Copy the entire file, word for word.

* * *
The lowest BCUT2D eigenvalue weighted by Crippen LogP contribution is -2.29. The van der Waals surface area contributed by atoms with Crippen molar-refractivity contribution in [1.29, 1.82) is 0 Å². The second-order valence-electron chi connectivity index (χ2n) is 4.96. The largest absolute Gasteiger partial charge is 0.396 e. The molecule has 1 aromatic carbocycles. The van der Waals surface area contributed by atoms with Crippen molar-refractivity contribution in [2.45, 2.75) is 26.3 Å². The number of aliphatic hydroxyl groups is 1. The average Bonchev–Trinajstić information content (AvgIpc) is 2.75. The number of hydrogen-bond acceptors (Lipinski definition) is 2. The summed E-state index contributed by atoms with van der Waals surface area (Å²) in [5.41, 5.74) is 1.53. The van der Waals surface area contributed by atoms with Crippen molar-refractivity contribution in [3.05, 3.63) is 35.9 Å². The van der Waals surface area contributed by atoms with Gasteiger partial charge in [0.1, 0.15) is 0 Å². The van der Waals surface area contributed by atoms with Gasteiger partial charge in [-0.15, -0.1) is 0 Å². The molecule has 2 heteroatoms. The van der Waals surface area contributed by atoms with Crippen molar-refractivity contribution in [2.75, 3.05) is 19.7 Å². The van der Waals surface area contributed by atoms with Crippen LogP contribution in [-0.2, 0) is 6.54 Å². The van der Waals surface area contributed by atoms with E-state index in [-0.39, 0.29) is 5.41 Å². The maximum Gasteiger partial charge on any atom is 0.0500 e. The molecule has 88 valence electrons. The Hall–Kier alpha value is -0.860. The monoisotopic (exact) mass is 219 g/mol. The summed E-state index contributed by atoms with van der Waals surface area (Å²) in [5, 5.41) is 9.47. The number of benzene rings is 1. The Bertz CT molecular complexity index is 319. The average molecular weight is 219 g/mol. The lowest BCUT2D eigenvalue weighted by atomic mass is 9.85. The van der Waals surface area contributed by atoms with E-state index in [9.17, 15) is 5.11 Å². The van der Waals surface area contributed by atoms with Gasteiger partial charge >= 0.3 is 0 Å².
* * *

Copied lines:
The lowest BCUT2D eigenvalue weighted by Crippen LogP contribution is -2.29. The van der Waals surface area contributed by atoms with Crippen molar-refractivity contribution in [1.29, 1.82) is 0 Å². The second-order valence-electron chi connectivity index (χ2n) is 4.96. The largest absolute Gasteiger partial charge is 0.396 e. The molecule has 1 aromatic carbocycles. The van der Waals surface area contributed by atoms with Crippen molar-refractivity contribution in [2.45, 2.75) is 26.3 Å². The number of aliphatic hydroxyl groups is 1. The average Bonchev–Trinajstić information content (AvgIpc) is 2.75. The number of hydrogen-bond acceptors (Lipinski definition) is 2. The summed E-state index contributed by atoms with van der Waals surface area (Å²) in [5.41, 5.74) is 1.53. The van der Waals surface area contributed by atoms with Crippen molar-refractivity contribution in [3.05, 3.63) is 35.9 Å². The van der Waals surface area contributed by atoms with Gasteiger partial charge in [0.1, 0.15) is 0 Å². The van der Waals surface area contributed by atoms with Gasteiger partial charge in [-0.15, -0.1) is 0 Å². The molecule has 2 heteroatoms. The van der Waals surface area contributed by atoms with Crippen molar-refractivity contribution in [2.75, 3.05) is 19.7 Å². The van der Waals surface area contributed by atoms with Crippen LogP contribution in [-0.2, 0) is 6.54 Å². The van der Waals surface area contributed by atoms with E-state index in [-0.39, 0.29) is 5.41 Å². The maximum Gasteiger partial charge on any atom is 0.0500 e. The molecule has 88 valence electrons. The Hall–Kier alpha value is -0.860. The monoisotopic (exact) mass is 219 g/mol. The summed E-state index contributed by atoms with van der Waals surface area (Å²) in [5, 5.41) is 9.47. The number of benzene rings is 1. The Bertz CT molecular complexity index is 319. The average molecular weight is 219 g/mol. The lowest BCUT2D eigenvalue weighted by atomic mass is 9.85. The van der Waals surface area contributed by atoms with E-state index in [9.17, 15) is 5.11 Å². The van der Waals surface area contributed by atoms with Gasteiger partial charge >= 0.3 is 0 Å².